Trevor Tombe has laid out a vigorous defense of Chrystia Freeland’s Budget 2024 decision to hoist capital gain inclusion rates for corporations, trusts, and high-income individuals. In his essay, the good professor illustrated the mathematics involved when a corporation incurs a capital gain and then passes the proceeds on to its shareholders. The example depicted the concept of “integration,” which has been a hallmark of the Canadian tax system for decades. Integration refers to the idea that the corporate and individual tax systems should be indifferent to whether an investment is held in a corporation or directly by the taxpayer. The same concept applies to dividends; it is the reason why the dividend tax credit exists. Without integration, some investment strategies would be favored over others so conceptually, it is pretty difficult to argue with.

It is when he takes the concept one step further that academic theory collides with real-world investment decision-making. Tombe goes on in his piece to rely on the old economic canard that “a dollar is a dollar” and the economy is indifferent as to whether it is collected from an individual or a corporation. In other words, the income tax dollar collected from an employee should be taxed at the same rate as the capital gain earned by the investor in order to avoid advantaging certain taxpayers over others. This line has been repeated many times by academics and wage-earners in the wake of Budget 2024.

That indifference may well be true for the Canada Revenue Agency, but it is certainly not true for the entrepreneurs who start companies or the investors who finance them.

The company that I lead has been one of Canada’s most active early-stage investors over the past decade. Last week, we made our one-hundredth investment in a seed-stage technology company; the large majority of these are located in Canada. We treat this business seriously and for our efforts, we have been recognized with a number of awards including being named Canada’s Angel Investor of the Year for 2019.

There are three main reasons why the dollar that we earn from our investment activity is not the same as the dollar earned by a typical employee. These boil down to risk, liquidity, and the time value of money.

  1. Risk. We make our investment decisions knowing that every individual company in the asset class has a 75 percent to 80 percent chance of failure. Loads of studies show that the large majority of early-stage tech companies fail to return their investment capital. Investments in the minority of companies that succeed have to be sufficient to carry the load of multiple failures. An employee earning regular income in a job bears no equivalent risk.
  2. Liquidity. When we invest in a startup, we expect that the holding period will be between seven and ten years.  Over this long period of time, it is very rare to have the opportunity to swap our position for cash; we are truly locked in until the point where an exit is achieved even if we identify better opportunities for the cash.  This contrasts starkly with the employee who will see cash for his or her efforts within two weeks.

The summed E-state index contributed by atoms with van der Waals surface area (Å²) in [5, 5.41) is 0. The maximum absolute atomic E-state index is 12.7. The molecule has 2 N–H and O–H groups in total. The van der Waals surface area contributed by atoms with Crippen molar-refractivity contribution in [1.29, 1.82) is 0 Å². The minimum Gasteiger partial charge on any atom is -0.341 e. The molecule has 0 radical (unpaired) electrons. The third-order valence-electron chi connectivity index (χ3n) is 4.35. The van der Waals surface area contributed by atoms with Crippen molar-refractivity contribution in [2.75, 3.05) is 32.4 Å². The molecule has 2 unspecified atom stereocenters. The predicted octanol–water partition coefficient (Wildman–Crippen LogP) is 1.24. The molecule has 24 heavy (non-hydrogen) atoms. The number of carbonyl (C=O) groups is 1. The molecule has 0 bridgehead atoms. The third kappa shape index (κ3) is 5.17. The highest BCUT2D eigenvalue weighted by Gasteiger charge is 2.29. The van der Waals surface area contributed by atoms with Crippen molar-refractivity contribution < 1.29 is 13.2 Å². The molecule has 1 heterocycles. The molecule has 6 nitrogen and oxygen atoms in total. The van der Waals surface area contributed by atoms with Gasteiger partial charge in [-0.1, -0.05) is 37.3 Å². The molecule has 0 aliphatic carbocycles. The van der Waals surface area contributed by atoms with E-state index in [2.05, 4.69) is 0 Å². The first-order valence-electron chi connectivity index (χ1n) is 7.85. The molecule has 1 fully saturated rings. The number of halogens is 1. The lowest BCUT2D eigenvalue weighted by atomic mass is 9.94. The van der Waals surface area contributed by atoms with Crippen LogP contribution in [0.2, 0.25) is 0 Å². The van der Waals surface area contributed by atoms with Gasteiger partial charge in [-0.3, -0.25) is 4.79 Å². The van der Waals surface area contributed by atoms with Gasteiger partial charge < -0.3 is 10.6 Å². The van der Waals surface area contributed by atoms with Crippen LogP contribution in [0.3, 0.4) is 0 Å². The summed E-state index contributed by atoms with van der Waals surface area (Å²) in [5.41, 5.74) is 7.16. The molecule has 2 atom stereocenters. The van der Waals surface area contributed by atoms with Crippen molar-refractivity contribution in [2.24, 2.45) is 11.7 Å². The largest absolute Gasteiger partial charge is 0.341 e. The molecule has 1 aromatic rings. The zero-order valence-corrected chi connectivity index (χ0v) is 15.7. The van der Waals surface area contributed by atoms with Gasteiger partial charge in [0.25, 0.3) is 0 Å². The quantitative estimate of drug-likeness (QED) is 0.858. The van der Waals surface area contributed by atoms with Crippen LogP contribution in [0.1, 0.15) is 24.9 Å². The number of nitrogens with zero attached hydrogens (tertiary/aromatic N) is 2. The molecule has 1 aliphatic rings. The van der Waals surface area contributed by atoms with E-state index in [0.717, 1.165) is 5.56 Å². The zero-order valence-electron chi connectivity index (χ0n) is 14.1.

1. Time. With a holding period of a decade or so, it is very easy to see how inflation erodes the real value of an investment even when nominal returns may look marginally acceptable. Let’s say inflation averages 3 percent over the ten-year period. At the end of the ten-year holding period, the investment would have to increase in value by nearly 75 percent just to keep pace with inflation. In this illustration, a $100 investment that becomes worth $175 has produced no real return, yet the capital gain tax is levied on the nominal return (ie. $75). The investor owes $25 in tax on an investment that has produced no real return at all; indeed, the tax has actually put him into a loss position. Again, this does not happen to an employee, who is paid every two weeks for labour supplied and bears no such risk.

For us, investing in early-stage companies is exciting and rewarding, but it is purely profit-seeking. While this is not a charitable activity, the investments that we make along with our partners do have the delightful side effect of creating thousands of jobs and hundreds of millions of dollars of annual economic activity. The creation of economic opportunities has always depended first and foremost on the prevalence of creative entrepreneurs and those that invest to support them. All net new jobs come from startups. It’s the best recipe for economic development mankind has ever invented, and 13 million private sector jobs in Canada owe their existence to this sort of activity.

But ask yourself why anybody would ever take on the risks associated with early-stage investing if they were subject to the top marginal Canadian tax rates which exceed 50 percent in most provinces. The government has a larger claim on your efforts than you do! If your choice is between a GIC paying 5 percent per year with no chance of loss or a startup with an 80 percent chance of failure that might produce a multiple of that in ten years and then be subject to the same rate of tax on a nominal return, you probably would take the GIC most of the time. 

Another economic adage is that “if you want less of something, tax it more.” That is what Freeland and company have done this week. Canada is already experiencing a well-documented productivity crisis, with GDP per capita declining over the past several quarters. By reducing capital availability, this latest budget will only accelerate that ugly trend.